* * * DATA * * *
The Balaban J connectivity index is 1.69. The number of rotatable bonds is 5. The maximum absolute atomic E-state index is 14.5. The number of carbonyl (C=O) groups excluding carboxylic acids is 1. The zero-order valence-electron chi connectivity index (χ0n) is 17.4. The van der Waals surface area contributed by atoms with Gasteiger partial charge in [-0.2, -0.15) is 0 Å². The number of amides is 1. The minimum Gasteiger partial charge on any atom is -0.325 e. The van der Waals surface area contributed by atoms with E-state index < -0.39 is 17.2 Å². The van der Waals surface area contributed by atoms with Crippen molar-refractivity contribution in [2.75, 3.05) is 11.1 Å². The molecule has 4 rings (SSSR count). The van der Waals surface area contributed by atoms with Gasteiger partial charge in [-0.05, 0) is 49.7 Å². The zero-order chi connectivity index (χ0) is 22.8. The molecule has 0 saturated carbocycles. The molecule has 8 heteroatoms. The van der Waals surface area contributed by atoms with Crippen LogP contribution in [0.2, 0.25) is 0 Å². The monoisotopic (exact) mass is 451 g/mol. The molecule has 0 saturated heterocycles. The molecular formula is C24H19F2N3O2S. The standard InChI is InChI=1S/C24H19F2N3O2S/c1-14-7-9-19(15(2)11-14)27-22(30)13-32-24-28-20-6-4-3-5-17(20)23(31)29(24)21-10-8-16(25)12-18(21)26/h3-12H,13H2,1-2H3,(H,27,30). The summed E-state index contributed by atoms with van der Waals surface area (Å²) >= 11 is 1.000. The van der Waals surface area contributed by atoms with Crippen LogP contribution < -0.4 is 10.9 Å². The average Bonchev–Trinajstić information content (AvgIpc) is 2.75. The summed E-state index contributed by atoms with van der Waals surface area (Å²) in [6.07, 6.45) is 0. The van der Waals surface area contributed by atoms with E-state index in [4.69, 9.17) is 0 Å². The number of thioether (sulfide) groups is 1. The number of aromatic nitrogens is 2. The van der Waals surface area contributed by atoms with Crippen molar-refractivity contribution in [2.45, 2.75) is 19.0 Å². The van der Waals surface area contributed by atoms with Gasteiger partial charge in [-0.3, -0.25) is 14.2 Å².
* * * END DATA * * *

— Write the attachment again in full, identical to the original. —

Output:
The Balaban J connectivity index is 1.69. The number of rotatable bonds is 5. The maximum absolute atomic E-state index is 14.5. The number of carbonyl (C=O) groups excluding carboxylic acids is 1. The zero-order valence-electron chi connectivity index (χ0n) is 17.4. The van der Waals surface area contributed by atoms with Gasteiger partial charge in [-0.2, -0.15) is 0 Å². The number of amides is 1. The minimum Gasteiger partial charge on any atom is -0.325 e. The van der Waals surface area contributed by atoms with E-state index < -0.39 is 17.2 Å². The van der Waals surface area contributed by atoms with Crippen molar-refractivity contribution in [2.75, 3.05) is 11.1 Å². The molecule has 4 rings (SSSR count). The van der Waals surface area contributed by atoms with Gasteiger partial charge in [-0.05, 0) is 49.7 Å². The zero-order chi connectivity index (χ0) is 22.8. The molecule has 0 saturated carbocycles. The molecule has 8 heteroatoms. The van der Waals surface area contributed by atoms with Crippen LogP contribution in [0.2, 0.25) is 0 Å². The monoisotopic (exact) mass is 451 g/mol. The molecule has 0 saturated heterocycles. The molecular formula is C24H19F2N3O2S. The standard InChI is InChI=1S/C24H19F2N3O2S/c1-14-7-9-19(15(2)11-14)27-22(30)13-32-24-28-20-6-4-3-5-17(20)23(31)29(24)21-10-8-16(25)12-18(21)26/h3-12H,13H2,1-2H3,(H,27,30). The summed E-state index contributed by atoms with van der Waals surface area (Å²) >= 11 is 1.000. The van der Waals surface area contributed by atoms with Crippen LogP contribution < -0.4 is 10.9 Å². The average Bonchev–Trinajstić information content (AvgIpc) is 2.75. The summed E-state index contributed by atoms with van der Waals surface area (Å²) in [6.07, 6.45) is 0. The van der Waals surface area contributed by atoms with E-state index in [4.69, 9.17) is 0 Å². The number of thioether (sulfide) groups is 1. The number of aromatic nitrogens is 2. The van der Waals surface area contributed by atoms with Crippen molar-refractivity contribution in [2.45, 2.75) is 19.0 Å². The van der Waals surface area contributed by atoms with Gasteiger partial charge in [-0.3, -0.25) is 14.2 Å².